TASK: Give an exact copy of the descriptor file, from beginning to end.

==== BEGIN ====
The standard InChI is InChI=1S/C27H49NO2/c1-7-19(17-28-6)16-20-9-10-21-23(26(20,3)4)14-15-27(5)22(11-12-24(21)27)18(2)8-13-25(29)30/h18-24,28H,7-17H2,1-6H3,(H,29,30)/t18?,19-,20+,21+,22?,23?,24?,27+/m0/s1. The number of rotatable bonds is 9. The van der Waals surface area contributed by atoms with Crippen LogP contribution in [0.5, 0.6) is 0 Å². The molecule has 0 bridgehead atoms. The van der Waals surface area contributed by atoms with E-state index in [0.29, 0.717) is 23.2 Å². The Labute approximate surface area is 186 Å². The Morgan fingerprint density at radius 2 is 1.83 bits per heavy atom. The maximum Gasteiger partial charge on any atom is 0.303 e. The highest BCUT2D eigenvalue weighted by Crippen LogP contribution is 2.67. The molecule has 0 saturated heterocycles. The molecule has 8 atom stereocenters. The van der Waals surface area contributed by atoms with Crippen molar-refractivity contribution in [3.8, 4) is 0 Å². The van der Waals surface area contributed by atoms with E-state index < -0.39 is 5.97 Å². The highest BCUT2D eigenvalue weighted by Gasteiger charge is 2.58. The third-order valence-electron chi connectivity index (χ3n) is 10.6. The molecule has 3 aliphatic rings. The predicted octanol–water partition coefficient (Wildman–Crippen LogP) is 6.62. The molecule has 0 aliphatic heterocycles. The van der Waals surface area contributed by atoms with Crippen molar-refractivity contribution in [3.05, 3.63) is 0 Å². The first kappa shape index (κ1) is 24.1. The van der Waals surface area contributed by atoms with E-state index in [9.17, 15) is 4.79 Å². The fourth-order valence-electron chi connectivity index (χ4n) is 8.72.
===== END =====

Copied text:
The standard InChI is InChI=1S/C27H49NO2/c1-7-19(17-28-6)16-20-9-10-21-23(26(20,3)4)14-15-27(5)22(11-12-24(21)27)18(2)8-13-25(29)30/h18-24,28H,7-17H2,1-6H3,(H,29,30)/t18?,19-,20+,21+,22?,23?,24?,27+/m0/s1. The number of rotatable bonds is 9. The van der Waals surface area contributed by atoms with Crippen LogP contribution in [0.5, 0.6) is 0 Å². The molecule has 0 bridgehead atoms. The van der Waals surface area contributed by atoms with E-state index in [0.29, 0.717) is 23.2 Å². The Labute approximate surface area is 186 Å². The Morgan fingerprint density at radius 2 is 1.83 bits per heavy atom. The maximum Gasteiger partial charge on any atom is 0.303 e. The highest BCUT2D eigenvalue weighted by Crippen LogP contribution is 2.67. The molecule has 0 saturated heterocycles. The molecule has 8 atom stereocenters. The van der Waals surface area contributed by atoms with Crippen molar-refractivity contribution in [3.8, 4) is 0 Å². The van der Waals surface area contributed by atoms with E-state index < -0.39 is 5.97 Å². The highest BCUT2D eigenvalue weighted by Gasteiger charge is 2.58. The third-order valence-electron chi connectivity index (χ3n) is 10.6. The molecule has 3 aliphatic rings. The predicted octanol–water partition coefficient (Wildman–Crippen LogP) is 6.62. The molecule has 0 aliphatic heterocycles. The van der Waals surface area contributed by atoms with Crippen molar-refractivity contribution in [3.05, 3.63) is 0 Å². The first kappa shape index (κ1) is 24.1. The van der Waals surface area contributed by atoms with E-state index in [9.17, 15) is 4.79 Å². The fourth-order valence-electron chi connectivity index (χ4n) is 8.72.